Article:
attorneys’ fees and costs. In his final approval
motion, Plaintiff represents that the class notice program
was implemented as the Court directed. Mot. at 5-6. The
settlement administrator received no objections to the
proposed settlement from class members. Dkt. No. 56.
Court held a final fairness hearing on February 11, 2016.
Dkt. No. 58. At the hearing, no class members objected,
commented, or otherwise appeared. The Court took the matter
under submission, but also ordered that: (1) Defendant file a
declaration confirming that the Facebook component of the
notice plan was performed, which was not apparent from the
moving papers; and (2) Plaintiff file a declaration setting
forth what Plaintiff did to assist this case and the hours he
spent doing so. Id. Both declarations were timely
filed as requested. Dkt. Nos. 59 & 60.
Motion for Final Approval of Class Action Settlement
Court now considers whether final approval of the proposed
class action settlement is appropriate. Finding that the
parties performed the class notice program as directed and
that there were no objections to the proposed settlement, the
Court grants final approval.
Adequacy of Class Notice
Rule of Civil Procedure 23(e) governs class action
settlements, including notice. When any certified class
settles its claims, courts “must direct notice in a
reasonable manner to all class members who would be bound by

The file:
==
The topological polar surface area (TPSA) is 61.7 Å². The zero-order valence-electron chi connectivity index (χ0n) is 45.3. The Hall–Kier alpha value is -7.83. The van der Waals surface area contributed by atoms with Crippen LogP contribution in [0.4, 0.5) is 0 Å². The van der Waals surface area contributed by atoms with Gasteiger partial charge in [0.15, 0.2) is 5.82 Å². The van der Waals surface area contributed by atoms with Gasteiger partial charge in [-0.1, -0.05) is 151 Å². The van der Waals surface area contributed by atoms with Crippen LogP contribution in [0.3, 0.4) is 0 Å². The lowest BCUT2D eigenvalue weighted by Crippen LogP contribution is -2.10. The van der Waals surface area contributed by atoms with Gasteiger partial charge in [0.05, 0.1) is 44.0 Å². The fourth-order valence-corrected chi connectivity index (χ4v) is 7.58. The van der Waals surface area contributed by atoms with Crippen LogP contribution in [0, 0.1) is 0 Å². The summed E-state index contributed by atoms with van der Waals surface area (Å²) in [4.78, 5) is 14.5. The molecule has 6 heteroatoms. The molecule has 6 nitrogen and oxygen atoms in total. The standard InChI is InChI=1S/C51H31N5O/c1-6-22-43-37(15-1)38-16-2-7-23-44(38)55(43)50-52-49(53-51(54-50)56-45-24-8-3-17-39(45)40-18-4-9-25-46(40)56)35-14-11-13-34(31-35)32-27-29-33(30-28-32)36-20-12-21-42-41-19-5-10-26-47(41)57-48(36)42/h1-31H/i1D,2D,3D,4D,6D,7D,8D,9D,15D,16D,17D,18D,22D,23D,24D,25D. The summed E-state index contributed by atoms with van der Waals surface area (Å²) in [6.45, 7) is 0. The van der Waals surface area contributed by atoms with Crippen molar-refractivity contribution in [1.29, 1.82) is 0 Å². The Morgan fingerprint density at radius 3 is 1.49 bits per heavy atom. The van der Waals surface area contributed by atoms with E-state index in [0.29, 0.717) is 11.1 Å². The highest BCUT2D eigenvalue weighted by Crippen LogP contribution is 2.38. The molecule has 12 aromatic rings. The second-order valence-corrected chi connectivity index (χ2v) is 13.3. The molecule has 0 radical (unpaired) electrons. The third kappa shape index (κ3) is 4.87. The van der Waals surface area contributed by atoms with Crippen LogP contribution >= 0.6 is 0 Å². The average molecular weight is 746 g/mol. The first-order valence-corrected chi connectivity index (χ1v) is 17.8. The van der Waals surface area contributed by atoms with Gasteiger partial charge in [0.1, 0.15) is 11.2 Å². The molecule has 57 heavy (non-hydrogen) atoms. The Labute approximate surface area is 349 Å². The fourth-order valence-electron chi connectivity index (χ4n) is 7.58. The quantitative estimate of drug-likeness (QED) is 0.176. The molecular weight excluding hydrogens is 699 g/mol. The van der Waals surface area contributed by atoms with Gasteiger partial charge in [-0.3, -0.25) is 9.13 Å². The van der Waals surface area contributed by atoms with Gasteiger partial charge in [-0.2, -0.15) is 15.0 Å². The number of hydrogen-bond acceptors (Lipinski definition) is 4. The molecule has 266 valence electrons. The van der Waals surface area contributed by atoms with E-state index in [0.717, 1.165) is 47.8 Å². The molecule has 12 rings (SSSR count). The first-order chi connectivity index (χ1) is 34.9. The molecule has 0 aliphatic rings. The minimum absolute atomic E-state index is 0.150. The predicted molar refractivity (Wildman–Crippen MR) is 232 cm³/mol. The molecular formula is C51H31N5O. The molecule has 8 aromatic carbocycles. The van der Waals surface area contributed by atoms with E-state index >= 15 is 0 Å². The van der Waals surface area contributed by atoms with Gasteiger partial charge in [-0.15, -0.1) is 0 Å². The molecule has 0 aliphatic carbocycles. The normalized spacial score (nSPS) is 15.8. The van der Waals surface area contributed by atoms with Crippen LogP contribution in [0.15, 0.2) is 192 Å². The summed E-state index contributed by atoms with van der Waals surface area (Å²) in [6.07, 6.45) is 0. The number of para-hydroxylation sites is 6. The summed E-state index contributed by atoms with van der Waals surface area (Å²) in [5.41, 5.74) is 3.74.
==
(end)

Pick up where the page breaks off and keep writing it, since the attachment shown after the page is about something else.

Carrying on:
the proposal.” Fed.R.Civ.P. 23(e)(1); see also
William B. Rubenstein, Newberg on Class Actions § 4:36
(5th ed. rev. June 2016) (“Rule 23(c) makes notice of a
class certification decision discretionary [for Rule
23(b)(2) class actions], but Rule 23(e) requires that (b)(2)
class members receive notice of any proposed
settlement[.]”) (emphasis original). Additionally,
Rule 23(h) requires that class members receive notice of any
claim for an award of attorneys’ fees and costs.
Fed.R.Civ.P. 23(h)(1); see also Rubenstein,
supra, § 4:36.
order granting preliminary approval, the Court directed a
three-part notice plan. That plan included: (1) publishing a
long-form, one-time class notice in USA Today; (2)
displaying banner advertisements on Facebook at least 25, 000
times; and (3) creating a bilingual website that provided the
settlement agreement and other case-related documents to
interested persons. Id. Plaintiff’s counsel
has submitted a declaration attesting that the newspaper
notice was published and that the settlement website was
properly created. Dkt. No. 54-1 ¶¶ 3, 5-8. Rust
Consulting, the settlement administrator, has also submitted
a declaration, attesting that the Facebook notice was
published in the manner and frequency directed. Dkt. No. 60.
The Court finds that the class notice delivered complied with
the preliminary approval order, Rule 23(e), and Rule 23(h).
Fairness, Reasonableness, and Adequacy of Settlement
Rule of Civil Procedure 23(e) requires that “[t]he
claims, issues, or defenses of a certified class may be
settled . . . only with the court’s approval.”
Courts may approve of a class action settlement “only
after a hearing and on finding that it is fair, reasonable,
and adequate.” Fed.R.Civ.P. 23(e)(2); Hanlon v.